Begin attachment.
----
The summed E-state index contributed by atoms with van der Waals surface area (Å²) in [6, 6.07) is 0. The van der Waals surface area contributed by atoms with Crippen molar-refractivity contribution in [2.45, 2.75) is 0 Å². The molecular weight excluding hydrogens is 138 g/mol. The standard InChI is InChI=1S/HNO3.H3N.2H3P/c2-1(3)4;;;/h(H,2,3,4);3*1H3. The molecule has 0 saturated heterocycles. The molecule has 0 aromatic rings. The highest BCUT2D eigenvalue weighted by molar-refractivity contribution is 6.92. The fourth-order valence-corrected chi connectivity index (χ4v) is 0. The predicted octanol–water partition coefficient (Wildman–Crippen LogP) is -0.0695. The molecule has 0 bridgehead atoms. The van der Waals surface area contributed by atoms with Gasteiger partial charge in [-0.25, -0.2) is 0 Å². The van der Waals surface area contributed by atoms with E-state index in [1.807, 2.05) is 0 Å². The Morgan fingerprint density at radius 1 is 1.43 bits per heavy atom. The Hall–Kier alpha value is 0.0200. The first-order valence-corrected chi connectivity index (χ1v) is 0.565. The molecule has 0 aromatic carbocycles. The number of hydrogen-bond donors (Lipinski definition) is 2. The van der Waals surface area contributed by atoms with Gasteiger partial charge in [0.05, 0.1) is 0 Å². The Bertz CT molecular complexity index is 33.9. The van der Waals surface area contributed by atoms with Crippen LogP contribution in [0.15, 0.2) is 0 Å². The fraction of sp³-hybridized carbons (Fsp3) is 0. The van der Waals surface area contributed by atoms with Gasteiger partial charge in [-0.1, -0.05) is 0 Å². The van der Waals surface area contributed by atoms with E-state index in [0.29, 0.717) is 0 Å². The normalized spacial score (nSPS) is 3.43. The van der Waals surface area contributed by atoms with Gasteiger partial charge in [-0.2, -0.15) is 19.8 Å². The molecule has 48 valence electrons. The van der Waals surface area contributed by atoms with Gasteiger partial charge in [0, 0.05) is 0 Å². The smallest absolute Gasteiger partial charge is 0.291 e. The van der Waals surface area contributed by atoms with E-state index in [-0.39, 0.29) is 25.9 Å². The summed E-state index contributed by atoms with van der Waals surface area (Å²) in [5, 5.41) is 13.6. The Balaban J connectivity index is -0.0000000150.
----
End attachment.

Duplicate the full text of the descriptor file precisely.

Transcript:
The summed E-state index contributed by atoms with van der Waals surface area (Å²) in [6, 6.07) is 0. The van der Waals surface area contributed by atoms with Crippen molar-refractivity contribution in [2.45, 2.75) is 0 Å². The molecular weight excluding hydrogens is 138 g/mol. The standard InChI is InChI=1S/HNO3.H3N.2H3P/c2-1(3)4;;;/h(H,2,3,4);3*1H3. The molecule has 0 saturated heterocycles. The molecule has 0 aromatic rings. The highest BCUT2D eigenvalue weighted by molar-refractivity contribution is 6.92. The fourth-order valence-corrected chi connectivity index (χ4v) is 0. The predicted octanol–water partition coefficient (Wildman–Crippen LogP) is -0.0695. The molecule has 0 bridgehead atoms. The van der Waals surface area contributed by atoms with Gasteiger partial charge in [-0.25, -0.2) is 0 Å². The van der Waals surface area contributed by atoms with E-state index in [1.807, 2.05) is 0 Å². The Morgan fingerprint density at radius 1 is 1.43 bits per heavy atom. The Hall–Kier alpha value is 0.0200. The first-order valence-corrected chi connectivity index (χ1v) is 0.565. The molecule has 0 aromatic carbocycles. The number of hydrogen-bond donors (Lipinski definition) is 2. The van der Waals surface area contributed by atoms with Gasteiger partial charge in [0.05, 0.1) is 0 Å². The Bertz CT molecular complexity index is 33.9. The van der Waals surface area contributed by atoms with Crippen LogP contribution in [0.15, 0.2) is 0 Å². The fraction of sp³-hybridized carbons (Fsp3) is 0. The van der Waals surface area contributed by atoms with Gasteiger partial charge in [-0.1, -0.05) is 0 Å². The van der Waals surface area contributed by atoms with E-state index in [0.29, 0.717) is 0 Å². The normalized spacial score (nSPS) is 3.43. The van der Waals surface area contributed by atoms with Gasteiger partial charge in [-0.2, -0.15) is 19.8 Å². The molecule has 48 valence electrons. The van der Waals surface area contributed by atoms with Gasteiger partial charge in [0, 0.05) is 0 Å². The smallest absolute Gasteiger partial charge is 0.291 e. The van der Waals surface area contributed by atoms with E-state index in [-0.39, 0.29) is 25.9 Å². The summed E-state index contributed by atoms with van der Waals surface area (Å²) in [5, 5.41) is 13.6. The Balaban J connectivity index is -0.0000000150.